Ask anybody what mental image they have of Luke Hodge and it won’t be a penetrating kick or a courageous mark, it will be him barking orders at his men, directing them into the holes the opposition would otherwise attack. Yes, I was supposed to have a girlfriend before he retired. I’m still waiting.
When I was 12 years old I had another hero, and that was Captain Grumpy – that herculean leader Jason Dunstall. That year he kicked 108 goals, including ten goals in a slim victory versus the Demons in the final home-and-away round – a game that, dependent on other results, decided who was to make the finals.
Dunstall was my hero for he was clinical, dependable, reliable, tough, courageous, hard working, strong and the furthest thing from flamboyant.
To understand my mentallity at the time, my favourite NBA player was David Robinson. Basketball fans would get it. But I only mention the merger game because it reminds me that was the year I started high school, and was pretty sure that I would one day be playing with an ageing but still good Dunstall.
He was an underrated player, but he wasn’t. Everybody knew how good he was, they just didn’t want to give him the limelight, for those were the days of the spectacular Tony Modra, the awe-inspiring Gary Ablett and the brutal and efficient Tony Lockett.
But Dunstall was, if anything, even more efficient. Despite his four premierships and 100 goals in finals, the greatest travesty in Australian rules history was the 1992 Brownlow when Ross Oakley called out slowly in the final match: “and three votes to J… Taylor”.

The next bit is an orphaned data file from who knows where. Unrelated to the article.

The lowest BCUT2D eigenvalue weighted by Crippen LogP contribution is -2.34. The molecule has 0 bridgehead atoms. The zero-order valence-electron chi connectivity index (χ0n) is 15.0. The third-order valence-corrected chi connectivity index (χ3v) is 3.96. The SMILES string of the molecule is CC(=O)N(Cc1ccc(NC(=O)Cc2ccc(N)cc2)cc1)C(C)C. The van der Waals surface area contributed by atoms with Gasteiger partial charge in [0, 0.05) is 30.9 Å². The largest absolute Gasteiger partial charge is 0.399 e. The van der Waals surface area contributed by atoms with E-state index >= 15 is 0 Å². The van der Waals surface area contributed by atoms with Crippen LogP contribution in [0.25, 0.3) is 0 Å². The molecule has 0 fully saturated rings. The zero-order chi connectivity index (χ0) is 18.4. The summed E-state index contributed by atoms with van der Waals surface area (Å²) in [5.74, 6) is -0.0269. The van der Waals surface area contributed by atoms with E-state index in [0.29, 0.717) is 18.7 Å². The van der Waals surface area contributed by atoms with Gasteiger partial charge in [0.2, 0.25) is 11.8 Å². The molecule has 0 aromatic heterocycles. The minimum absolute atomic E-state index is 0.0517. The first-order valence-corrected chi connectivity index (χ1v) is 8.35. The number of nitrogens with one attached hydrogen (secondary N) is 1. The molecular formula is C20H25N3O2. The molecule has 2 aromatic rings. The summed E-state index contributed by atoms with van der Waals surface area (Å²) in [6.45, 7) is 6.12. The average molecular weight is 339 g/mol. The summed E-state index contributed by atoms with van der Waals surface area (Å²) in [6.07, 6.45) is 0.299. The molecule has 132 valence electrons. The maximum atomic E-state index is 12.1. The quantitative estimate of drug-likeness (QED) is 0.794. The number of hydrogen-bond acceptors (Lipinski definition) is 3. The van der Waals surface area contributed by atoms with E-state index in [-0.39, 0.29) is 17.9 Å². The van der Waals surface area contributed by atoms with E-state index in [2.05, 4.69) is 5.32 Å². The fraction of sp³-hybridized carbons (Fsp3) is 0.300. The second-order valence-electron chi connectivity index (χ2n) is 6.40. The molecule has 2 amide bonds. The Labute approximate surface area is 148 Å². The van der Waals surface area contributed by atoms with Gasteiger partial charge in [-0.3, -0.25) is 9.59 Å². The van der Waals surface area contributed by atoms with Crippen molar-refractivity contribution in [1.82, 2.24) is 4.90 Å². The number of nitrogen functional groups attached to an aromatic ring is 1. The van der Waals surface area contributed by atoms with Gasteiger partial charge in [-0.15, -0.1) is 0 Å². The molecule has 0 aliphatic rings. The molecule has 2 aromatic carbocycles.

Dunstall was, of course, one vote short of winner Scott Wynd, and had kicked six that day playing against the Bulldogs. It broke my heart. He deserved a Brownlow because nobody did the courageous more often, and no one was more dependable and reliable for their side. Anyway I was eight when Ross Oakley broke my heart, and even now I think it was evil for him to hold so long on the “J”.
By the time the 2033 grand final comes along, I will be 50, but players like Ben and Max King, Jack Lukosius, Matt Rowell, Noah Anderson, Izak Rankine, and seemingly the whole Gold Coast Suns outfit will still be playing. I’ll have seen their whole careers unfold, and I have no doubt at least a couple of premierships they starred in. But I also have no doubt that when they do retire, some 15 years from now, I’ll be saying where did the years go? It seems like it was only a couple of years ago when they were drafted.
Today’s game is different to what it once was. Luke Hodge could direct traffic in any game ever played, such was his footy nous. But the lingering question is could Dunstall still kick match-winning hauls, even with the whole of the defensive 50 so blocked up?